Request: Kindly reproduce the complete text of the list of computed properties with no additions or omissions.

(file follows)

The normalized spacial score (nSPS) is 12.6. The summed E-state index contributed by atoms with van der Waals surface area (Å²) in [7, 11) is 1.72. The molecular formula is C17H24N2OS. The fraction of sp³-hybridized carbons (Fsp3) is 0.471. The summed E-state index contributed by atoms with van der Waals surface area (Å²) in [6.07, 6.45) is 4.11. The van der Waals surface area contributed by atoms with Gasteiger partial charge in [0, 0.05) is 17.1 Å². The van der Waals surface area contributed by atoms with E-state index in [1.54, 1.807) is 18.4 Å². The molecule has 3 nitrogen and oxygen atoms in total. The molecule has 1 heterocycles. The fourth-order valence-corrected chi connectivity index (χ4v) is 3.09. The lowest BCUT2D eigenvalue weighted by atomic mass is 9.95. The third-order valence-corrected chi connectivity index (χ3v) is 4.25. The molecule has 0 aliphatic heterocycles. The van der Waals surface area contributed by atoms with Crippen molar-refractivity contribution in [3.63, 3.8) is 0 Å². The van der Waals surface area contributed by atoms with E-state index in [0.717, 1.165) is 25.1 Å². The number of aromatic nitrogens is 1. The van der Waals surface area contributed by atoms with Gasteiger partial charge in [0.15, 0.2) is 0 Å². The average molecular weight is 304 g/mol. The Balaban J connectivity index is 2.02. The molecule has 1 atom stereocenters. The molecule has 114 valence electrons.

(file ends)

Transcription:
The normalized spacial score (nSPS) is 12.6. The summed E-state index contributed by atoms with van der Waals surface area (Å²) in [7, 11) is 1.72. The molecular formula is C17H24N2OS. The fraction of sp³-hybridized carbons (Fsp3) is 0.471. The summed E-state index contributed by atoms with van der Waals surface area (Å²) in [6.07, 6.45) is 4.11. The van der Waals surface area contributed by atoms with Gasteiger partial charge in [0, 0.05) is 17.1 Å². The van der Waals surface area contributed by atoms with E-state index in [1.54, 1.807) is 18.4 Å². The molecule has 3 nitrogen and oxygen atoms in total. The molecule has 1 heterocycles. The fourth-order valence-corrected chi connectivity index (χ4v) is 3.09. The lowest BCUT2D eigenvalue weighted by atomic mass is 9.95. The third-order valence-corrected chi connectivity index (χ3v) is 4.25. The molecule has 0 aliphatic heterocycles. The van der Waals surface area contributed by atoms with Crippen molar-refractivity contribution in [3.63, 3.8) is 0 Å². The van der Waals surface area contributed by atoms with E-state index in [0.717, 1.165) is 25.1 Å². The number of aromatic nitrogens is 1. The van der Waals surface area contributed by atoms with Gasteiger partial charge in [0.15, 0.2) is 0 Å². The average molecular weight is 304 g/mol. The Balaban J connectivity index is 2.02. The molecule has 1 atom stereocenters. The molecule has 114 valence electrons.